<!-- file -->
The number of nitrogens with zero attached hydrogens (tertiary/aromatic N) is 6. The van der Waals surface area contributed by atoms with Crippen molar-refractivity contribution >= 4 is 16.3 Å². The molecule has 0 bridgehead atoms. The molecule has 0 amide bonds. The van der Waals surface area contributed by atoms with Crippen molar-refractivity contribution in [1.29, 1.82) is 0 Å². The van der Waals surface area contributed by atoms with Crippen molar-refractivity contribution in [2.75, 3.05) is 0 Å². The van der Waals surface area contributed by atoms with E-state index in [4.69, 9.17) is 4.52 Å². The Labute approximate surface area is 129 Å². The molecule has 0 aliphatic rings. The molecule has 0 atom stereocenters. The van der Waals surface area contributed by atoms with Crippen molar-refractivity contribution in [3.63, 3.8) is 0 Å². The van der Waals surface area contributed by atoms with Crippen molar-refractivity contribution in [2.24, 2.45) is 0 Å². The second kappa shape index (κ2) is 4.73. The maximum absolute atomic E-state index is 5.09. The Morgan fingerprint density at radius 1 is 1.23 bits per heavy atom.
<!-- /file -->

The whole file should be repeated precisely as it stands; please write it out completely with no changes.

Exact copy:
The number of nitrogens with zero attached hydrogens (tertiary/aromatic N) is 6. The van der Waals surface area contributed by atoms with Crippen molar-refractivity contribution >= 4 is 16.3 Å². The molecule has 0 bridgehead atoms. The molecule has 0 amide bonds. The van der Waals surface area contributed by atoms with Crippen molar-refractivity contribution in [1.29, 1.82) is 0 Å². The van der Waals surface area contributed by atoms with Crippen molar-refractivity contribution in [2.75, 3.05) is 0 Å². The van der Waals surface area contributed by atoms with E-state index in [4.69, 9.17) is 4.52 Å². The Labute approximate surface area is 129 Å². The molecule has 0 aliphatic rings. The molecule has 0 atom stereocenters. The van der Waals surface area contributed by atoms with Crippen molar-refractivity contribution in [3.63, 3.8) is 0 Å². The van der Waals surface area contributed by atoms with Crippen molar-refractivity contribution in [2.24, 2.45) is 0 Å². The second kappa shape index (κ2) is 4.73. The maximum absolute atomic E-state index is 5.09. The Morgan fingerprint density at radius 1 is 1.23 bits per heavy atom.